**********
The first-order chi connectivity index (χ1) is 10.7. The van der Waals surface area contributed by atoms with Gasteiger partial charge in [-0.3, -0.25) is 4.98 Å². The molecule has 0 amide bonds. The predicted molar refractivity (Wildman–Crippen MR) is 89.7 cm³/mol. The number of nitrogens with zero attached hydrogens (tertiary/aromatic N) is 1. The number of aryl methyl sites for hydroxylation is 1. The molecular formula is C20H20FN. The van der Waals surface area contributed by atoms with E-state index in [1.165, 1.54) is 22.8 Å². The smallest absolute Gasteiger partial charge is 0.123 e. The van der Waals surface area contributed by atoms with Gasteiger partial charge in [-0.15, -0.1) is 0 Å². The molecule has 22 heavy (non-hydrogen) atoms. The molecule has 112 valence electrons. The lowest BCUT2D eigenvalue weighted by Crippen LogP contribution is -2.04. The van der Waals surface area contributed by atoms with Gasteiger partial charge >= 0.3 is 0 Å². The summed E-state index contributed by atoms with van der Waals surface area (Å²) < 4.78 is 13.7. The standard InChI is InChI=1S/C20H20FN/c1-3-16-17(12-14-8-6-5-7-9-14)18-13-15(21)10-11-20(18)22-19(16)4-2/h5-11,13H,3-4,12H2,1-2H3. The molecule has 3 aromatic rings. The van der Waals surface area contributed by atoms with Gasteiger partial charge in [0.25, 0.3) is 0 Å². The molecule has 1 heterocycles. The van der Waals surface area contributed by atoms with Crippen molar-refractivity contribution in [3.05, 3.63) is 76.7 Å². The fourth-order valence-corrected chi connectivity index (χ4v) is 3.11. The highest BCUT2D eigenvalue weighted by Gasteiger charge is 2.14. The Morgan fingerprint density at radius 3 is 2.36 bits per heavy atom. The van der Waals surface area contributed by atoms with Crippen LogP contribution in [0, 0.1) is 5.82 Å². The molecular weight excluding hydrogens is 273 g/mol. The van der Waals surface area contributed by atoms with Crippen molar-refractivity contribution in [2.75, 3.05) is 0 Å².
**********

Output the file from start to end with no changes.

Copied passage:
The first-order chi connectivity index (χ1) is 10.7. The van der Waals surface area contributed by atoms with Gasteiger partial charge in [-0.3, -0.25) is 4.98 Å². The molecule has 0 amide bonds. The predicted molar refractivity (Wildman–Crippen MR) is 89.7 cm³/mol. The number of nitrogens with zero attached hydrogens (tertiary/aromatic N) is 1. The number of aryl methyl sites for hydroxylation is 1. The molecular formula is C20H20FN. The van der Waals surface area contributed by atoms with E-state index in [1.165, 1.54) is 22.8 Å². The smallest absolute Gasteiger partial charge is 0.123 e. The van der Waals surface area contributed by atoms with Gasteiger partial charge in [-0.15, -0.1) is 0 Å². The molecule has 22 heavy (non-hydrogen) atoms. The molecule has 112 valence electrons. The lowest BCUT2D eigenvalue weighted by Crippen LogP contribution is -2.04. The van der Waals surface area contributed by atoms with Gasteiger partial charge >= 0.3 is 0 Å². The summed E-state index contributed by atoms with van der Waals surface area (Å²) < 4.78 is 13.7. The standard InChI is InChI=1S/C20H20FN/c1-3-16-17(12-14-8-6-5-7-9-14)18-13-15(21)10-11-20(18)22-19(16)4-2/h5-11,13H,3-4,12H2,1-2H3. The molecule has 3 aromatic rings. The van der Waals surface area contributed by atoms with Gasteiger partial charge in [0.25, 0.3) is 0 Å². The molecule has 1 heterocycles. The van der Waals surface area contributed by atoms with Crippen molar-refractivity contribution in [3.05, 3.63) is 76.7 Å². The fourth-order valence-corrected chi connectivity index (χ4v) is 3.11. The highest BCUT2D eigenvalue weighted by Gasteiger charge is 2.14. The Morgan fingerprint density at radius 3 is 2.36 bits per heavy atom. The van der Waals surface area contributed by atoms with Crippen LogP contribution in [0, 0.1) is 5.82 Å². The molecular weight excluding hydrogens is 273 g/mol. The van der Waals surface area contributed by atoms with Crippen molar-refractivity contribution in [2.75, 3.05) is 0 Å².